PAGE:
Robert Robb became an editorial columnist for The Arizona Republic in July 1999. The Wall Street Journal has called him the “dean of Arizona political journalists.” Prior to joining The Arizona Republic, Robb ran his own public affairs and public relations agency for 13 years. He has also worked as vice president for public affairs for the Phoenix Chamber of Commerce and as vice president for governmental affairs and publications for the Arizona Chamber of Commerce. Before joining The Arizona Republic, Robb wrote and commented frequently on public policy and politics for the Republic and other media. For several years, he did a weekly commentary for the “Horizon” program on Phoenix’s public television station. Robb still appears frequently on local television and radio and has been a guest on PBS’s The NewsHour, MSNBC, BBC Worldwide, CNN’s American Morning, C-Span and several shows on Fox News. He has also been published by the Wall Street Journal, Washington Post, RealClearPolitics.com, USA Today and other Gannett newspapers across the country. The Morrison Institute and the Goldwater Institute have published research papers by him and he currently serves as a Distinguished Fellow for the Morrison Institute. Robb served as a judge for the Pulitzer Prize in 2013 and 2014. In 2015, he placed second in the Bastiat Prize, an international competition for economic writing sponsored by the Reason Foundation. In 2000, Robb was a media fellow with the Hoover Institution. In 2009, he was awarded a fellowship for study in Japan by the Foreign Press Center Japan. Before becoming a journalist, Robb served on the executive committees and boards of directors for the Phoenix Zoo, the Phoenix Chamber of Commerce, and the Goldwater Institute for Public Policy Research. Robb graduated in 1976 with a degree in political science from Occidental College in Los Angeles.
The discussion will be led by former U.S. Senator for Arizona Jon Kyl. Sen. Kyl is a Distinguished Fellow in Public Service in ASU’s Watts College of Public Service and an O’Connor Distinguished Scholar of Law and Public Service in the Sandra Day O’Connor College of Law at ASU. Senator Kyl is also co-teaching a course in the School of Civic and Economic Thought and Leadership, Debates in American Civic and Public Affairs with Professor Sean Beienburg.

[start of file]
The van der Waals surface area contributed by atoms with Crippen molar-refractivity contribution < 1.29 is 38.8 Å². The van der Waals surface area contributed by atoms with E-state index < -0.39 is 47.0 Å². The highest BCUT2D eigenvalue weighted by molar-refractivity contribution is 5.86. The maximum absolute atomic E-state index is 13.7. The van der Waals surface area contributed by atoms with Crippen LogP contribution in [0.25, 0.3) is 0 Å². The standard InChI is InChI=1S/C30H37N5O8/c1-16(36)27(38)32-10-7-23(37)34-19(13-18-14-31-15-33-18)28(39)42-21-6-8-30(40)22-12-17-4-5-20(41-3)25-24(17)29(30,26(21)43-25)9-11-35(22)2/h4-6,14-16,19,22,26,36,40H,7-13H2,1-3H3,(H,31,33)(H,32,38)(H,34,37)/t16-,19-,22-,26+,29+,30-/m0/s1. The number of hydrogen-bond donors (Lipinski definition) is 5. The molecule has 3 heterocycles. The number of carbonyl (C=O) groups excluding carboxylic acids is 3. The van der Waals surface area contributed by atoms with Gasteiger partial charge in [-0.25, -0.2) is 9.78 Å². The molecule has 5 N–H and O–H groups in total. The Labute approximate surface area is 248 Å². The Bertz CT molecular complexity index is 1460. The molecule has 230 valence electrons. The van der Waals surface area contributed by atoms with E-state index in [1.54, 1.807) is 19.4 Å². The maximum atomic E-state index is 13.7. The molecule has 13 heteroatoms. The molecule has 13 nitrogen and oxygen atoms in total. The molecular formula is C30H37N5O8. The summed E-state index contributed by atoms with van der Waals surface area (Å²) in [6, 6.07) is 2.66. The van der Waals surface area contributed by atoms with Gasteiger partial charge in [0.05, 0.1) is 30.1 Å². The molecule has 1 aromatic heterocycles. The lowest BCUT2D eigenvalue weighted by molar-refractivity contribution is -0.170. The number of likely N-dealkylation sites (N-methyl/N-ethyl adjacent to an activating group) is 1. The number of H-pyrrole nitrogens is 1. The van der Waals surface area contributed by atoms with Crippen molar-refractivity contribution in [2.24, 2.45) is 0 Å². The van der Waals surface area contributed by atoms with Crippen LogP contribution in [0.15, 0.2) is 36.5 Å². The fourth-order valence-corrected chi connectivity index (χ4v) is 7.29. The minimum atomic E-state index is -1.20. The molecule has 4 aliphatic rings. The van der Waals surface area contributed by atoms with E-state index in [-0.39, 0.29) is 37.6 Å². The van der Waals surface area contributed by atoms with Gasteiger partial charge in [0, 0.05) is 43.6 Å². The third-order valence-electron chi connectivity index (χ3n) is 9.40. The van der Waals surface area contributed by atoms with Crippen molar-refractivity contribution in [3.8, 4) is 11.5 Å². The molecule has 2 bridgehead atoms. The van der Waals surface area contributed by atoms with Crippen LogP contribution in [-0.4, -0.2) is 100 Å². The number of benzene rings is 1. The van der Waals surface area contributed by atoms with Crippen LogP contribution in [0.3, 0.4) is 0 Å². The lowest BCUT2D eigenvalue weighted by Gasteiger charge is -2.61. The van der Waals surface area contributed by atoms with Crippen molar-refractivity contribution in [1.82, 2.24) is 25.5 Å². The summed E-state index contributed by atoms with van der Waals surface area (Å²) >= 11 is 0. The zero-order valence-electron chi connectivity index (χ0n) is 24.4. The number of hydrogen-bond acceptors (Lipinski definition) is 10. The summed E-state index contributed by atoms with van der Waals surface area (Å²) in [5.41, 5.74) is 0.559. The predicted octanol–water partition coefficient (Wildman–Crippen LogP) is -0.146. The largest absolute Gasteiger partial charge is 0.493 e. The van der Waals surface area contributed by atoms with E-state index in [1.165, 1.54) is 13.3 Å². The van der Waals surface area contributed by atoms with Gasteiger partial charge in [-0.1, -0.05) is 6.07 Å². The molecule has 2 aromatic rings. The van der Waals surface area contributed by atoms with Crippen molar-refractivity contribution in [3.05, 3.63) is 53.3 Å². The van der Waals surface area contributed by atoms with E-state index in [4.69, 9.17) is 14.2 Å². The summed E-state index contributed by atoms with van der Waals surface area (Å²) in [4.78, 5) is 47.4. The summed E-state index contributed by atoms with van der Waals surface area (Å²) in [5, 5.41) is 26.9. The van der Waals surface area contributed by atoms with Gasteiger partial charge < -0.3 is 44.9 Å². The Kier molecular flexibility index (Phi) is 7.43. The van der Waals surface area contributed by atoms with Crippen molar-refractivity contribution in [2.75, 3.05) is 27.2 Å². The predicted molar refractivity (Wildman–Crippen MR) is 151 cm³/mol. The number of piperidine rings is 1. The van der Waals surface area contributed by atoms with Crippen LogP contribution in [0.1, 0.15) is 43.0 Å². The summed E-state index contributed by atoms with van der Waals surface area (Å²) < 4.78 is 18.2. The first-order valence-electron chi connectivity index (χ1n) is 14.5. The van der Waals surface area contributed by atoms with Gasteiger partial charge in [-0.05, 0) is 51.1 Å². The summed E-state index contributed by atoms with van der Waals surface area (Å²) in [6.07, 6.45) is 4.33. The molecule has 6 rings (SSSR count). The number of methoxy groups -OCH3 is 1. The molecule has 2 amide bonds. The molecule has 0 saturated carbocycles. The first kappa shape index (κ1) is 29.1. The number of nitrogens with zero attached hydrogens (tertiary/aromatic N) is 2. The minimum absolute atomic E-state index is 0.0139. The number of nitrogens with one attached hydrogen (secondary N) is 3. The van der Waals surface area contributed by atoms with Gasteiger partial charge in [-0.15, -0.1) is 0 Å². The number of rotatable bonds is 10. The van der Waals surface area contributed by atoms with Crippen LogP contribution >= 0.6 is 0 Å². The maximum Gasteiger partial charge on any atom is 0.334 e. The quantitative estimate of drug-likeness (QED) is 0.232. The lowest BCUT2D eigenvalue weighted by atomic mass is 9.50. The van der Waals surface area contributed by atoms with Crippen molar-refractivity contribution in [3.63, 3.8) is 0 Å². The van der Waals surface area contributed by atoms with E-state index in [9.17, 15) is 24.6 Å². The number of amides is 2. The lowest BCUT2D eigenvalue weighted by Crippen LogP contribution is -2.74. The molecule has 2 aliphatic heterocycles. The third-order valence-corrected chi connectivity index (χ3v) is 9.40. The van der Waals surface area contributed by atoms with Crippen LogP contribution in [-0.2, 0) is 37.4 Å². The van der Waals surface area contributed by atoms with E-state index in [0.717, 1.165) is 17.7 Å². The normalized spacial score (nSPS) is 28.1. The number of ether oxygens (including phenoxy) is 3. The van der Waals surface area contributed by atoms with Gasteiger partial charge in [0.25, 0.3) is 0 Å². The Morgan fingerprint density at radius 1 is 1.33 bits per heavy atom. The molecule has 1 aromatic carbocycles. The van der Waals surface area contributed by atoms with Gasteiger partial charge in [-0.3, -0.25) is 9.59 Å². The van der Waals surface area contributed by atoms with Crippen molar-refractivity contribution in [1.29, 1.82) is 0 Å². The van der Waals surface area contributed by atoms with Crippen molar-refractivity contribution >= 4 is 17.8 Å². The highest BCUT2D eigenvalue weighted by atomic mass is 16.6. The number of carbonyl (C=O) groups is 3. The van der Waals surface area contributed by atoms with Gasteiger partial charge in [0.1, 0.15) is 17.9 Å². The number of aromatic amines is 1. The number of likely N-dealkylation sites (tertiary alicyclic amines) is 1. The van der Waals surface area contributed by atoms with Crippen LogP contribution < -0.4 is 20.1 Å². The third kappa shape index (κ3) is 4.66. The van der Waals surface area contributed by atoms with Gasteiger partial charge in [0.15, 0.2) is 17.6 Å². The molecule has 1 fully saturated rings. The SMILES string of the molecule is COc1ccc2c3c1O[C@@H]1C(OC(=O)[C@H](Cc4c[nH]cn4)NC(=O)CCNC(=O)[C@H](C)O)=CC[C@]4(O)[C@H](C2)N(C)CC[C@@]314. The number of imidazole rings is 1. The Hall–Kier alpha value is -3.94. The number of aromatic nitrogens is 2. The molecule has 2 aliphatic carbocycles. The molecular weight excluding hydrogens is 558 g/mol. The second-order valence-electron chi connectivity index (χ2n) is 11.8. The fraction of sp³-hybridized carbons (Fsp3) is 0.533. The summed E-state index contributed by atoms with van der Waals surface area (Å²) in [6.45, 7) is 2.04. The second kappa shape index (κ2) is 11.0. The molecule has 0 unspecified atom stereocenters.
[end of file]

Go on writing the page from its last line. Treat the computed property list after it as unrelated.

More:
The panel will feature a conversation with Dr. John Leshy, Emeritus Harry D. Sunderland Distinguished Professor of Real Property Law at the UC Hastings College of Law, former Solicitor (General Counsel) of the U.S. Department of the Interior throughout the Clinton Administration and author of “The Making of the Arizona Constitution” and “The Arizona State Constitution,”; Robert Robb, an editorial columnist at the Arizona Republic with over 40 years of experience in Arizona politics and founding director of the Goldwater Institute; and, Hon. Maria Baier of Great Hearts USA, whose public service includes a cabinet position as Arizona State Land Commissioner and Phoenix City Council.
A partnership between the School of Civic and Economic Thought and Leadership and the Arizona Chamber Foundation Junior Fellows
About the project
The Future of Arizona Democracy Project will consist of a series of public programming events presented by ASU’s School of Civic and Economic Thought and Leadership and the Arizona Chamber Foundation Junior Fellows program. The series will examine key features of the state’s governance and government structure, the legacy of constitutional powers and responsibilities, and the delicate balance between representative and direct democracy in ensuring a system of government that is of, by, and for the people that works to enhance liberty and opportunity for all.
Eileen I. Klein, the 35th treasurer of Arizona, former chief of staff to Governor Janice K. Brewer, and president emerita of the Arizona Board of Regents, is the founder and advisor to the Junior Fellows program. Joe Pitts is the first program director for the Arizona Junior Fellows program, and Stephen Matter is a 2020-2021 Arizona Junior Fellow. Both are pursuing undergraduate degrees at the School of Civic and Economic Thought and Leadership. AZ Chamber Junior Fellows on the project also include Taylor Hersch (Business Law and Global Politics), and Diego Píña (Political Science).
The Future of Arizona Democracy Project looks forward to a full series of events examining the state’s democratic processes of law-making, elections, and governance and identifying opportunities for reform.
Sample discussion topics include:
- Integrity in the electoral process
- Executive authority and emergency powers
- Judicial power and mandatory sentencing
- Independent Redistricting Commission and competitive elections
- Term Limits and their limitations
- Rethinking the state government org chart
- Constitutional conservation and stewardship of natural resources
- Voter Protection Act, Proposition 105